The world is drowning in personal debt. This story from Bloombergs illustrates just how serious the situation has become:

"Deng Yijun, a cargo freight agency manager in Shanghai, faced a dilemma last December. “I needed a car, but I didn't want to use up my savings as the stock market was booming,'' she says. “So I used credit cards.''

Deng, 32, was eyeing a Ford Focus that cost about 200,000 yuan ($25,815), roughly equal to her savings. Maxing out three cards, she put 140,000 yuan on plastic and gained 56 days of interest-free credit. She paid the rest herself. Most of her remaining cash went into stocks, including Sichuan Swellfun Co. - a distiller whose share price more than tripled in the past year.

Deng says she was able to buy the car for three times her annual salary and purchase stocks after card issuers Bank of Shanghai, China Merchants Bank Co. and China Construction Bank Corp. gave her credit over the phone."

Think for a moment about the implied risks; Deng's personal net worth; and lending standards in Chinese banks.

Deng starts with sufficient savings to buy this car and be debt free. However, she avoids the safe option and entangles herself in high levels of personal debt in order to maintain her over-inflated and risky investments. She would be well advised to sell her shares and pay down her debt. However, those rising stock prices are just too tempting; greed wins over financial prudence.

So she goes into debt, and she isn't thinking small. The debt to income ratio implied by this transaction is on the high side. After some arithmetic, it is clear that Deng has credit card debt equivalent to 2.1 times annual income.

The interest payments will take up a large chunk of Deng’s disposable income, because interest rates on credit cards are always extortionate. Therefore, she has to be anticipating that the return on her equity portfolio is higher than the interest payments on her credit cards.

Furthermore, Deng’s personal balance sheet looks decidedly risky. On the asset side, she has a car, which is always a depreciating asset, along with some overvalued Chinese equity. It would only take an unfortunate collusion in the rush hour and a substantial correction in the stock market, and poor Deng would be seriously upside down. In other words, she would be all liabilities and no assets.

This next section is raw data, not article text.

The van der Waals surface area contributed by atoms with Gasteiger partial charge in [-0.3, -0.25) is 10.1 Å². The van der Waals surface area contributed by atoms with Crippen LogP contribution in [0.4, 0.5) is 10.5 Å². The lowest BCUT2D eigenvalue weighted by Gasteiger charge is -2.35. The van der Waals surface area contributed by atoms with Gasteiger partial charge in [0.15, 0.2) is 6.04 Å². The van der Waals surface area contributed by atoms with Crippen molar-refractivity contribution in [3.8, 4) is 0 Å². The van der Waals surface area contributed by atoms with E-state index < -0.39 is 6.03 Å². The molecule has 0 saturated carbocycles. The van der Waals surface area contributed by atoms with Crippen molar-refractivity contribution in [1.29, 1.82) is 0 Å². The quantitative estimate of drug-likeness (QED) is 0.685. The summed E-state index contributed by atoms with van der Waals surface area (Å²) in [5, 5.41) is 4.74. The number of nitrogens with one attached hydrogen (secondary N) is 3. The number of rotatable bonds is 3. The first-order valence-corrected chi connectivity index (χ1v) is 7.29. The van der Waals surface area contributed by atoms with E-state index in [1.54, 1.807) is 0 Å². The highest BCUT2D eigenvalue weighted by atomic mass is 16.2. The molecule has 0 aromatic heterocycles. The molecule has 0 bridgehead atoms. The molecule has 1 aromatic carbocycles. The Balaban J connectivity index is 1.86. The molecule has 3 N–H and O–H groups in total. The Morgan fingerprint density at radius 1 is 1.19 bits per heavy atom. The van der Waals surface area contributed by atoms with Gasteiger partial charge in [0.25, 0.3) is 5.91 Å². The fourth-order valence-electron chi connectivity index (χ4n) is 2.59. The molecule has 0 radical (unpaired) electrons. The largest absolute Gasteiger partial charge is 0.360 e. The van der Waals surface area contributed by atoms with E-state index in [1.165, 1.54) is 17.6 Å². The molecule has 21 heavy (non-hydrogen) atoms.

In sum, there is a high probability that Deng will default on this debt. If there are enough Deng's out there in China, then the banks that own that credit card debt have some serious issues to resolve.

But what about the banks that allowed Deng to open herself up to these massive risks? They allowed Deng to accumulate such an enormous debt simply by talking to her on the phone. At the risk of understatement, lending standards do seem to be a little lax in China at the moment.

Unfortunately, Deng is a worldwide phenomenon. The names might change, and the transactions might be different, but across the planet, ordinary people are being encouraged to take on huge amounts of debt that they can barely service. For the most part, this debt is financing over-priced real estate. However, it is also financing unsustainable levels of consumption.

Unfortunately, this spend fest can not continue indefinitely. The easy way out of this mess would be for central banks to hike interest rates. It will be painful, and too late to save Deng, but at least it would discourage other people from being buried in debt.

However, central banks are always cowards. They will wait, and wait until it is too late. It will not be a hike in interest rates that will stem the flood of toxic debt; it will be a rise in defaults. Suddenly, commercial banks will remember that there is such a thing as credit risk, they will stop financing the Dengs of this world. There will be no more Ford Fiestas financed with credit cards; consumption will crash and the world will fall into a recession.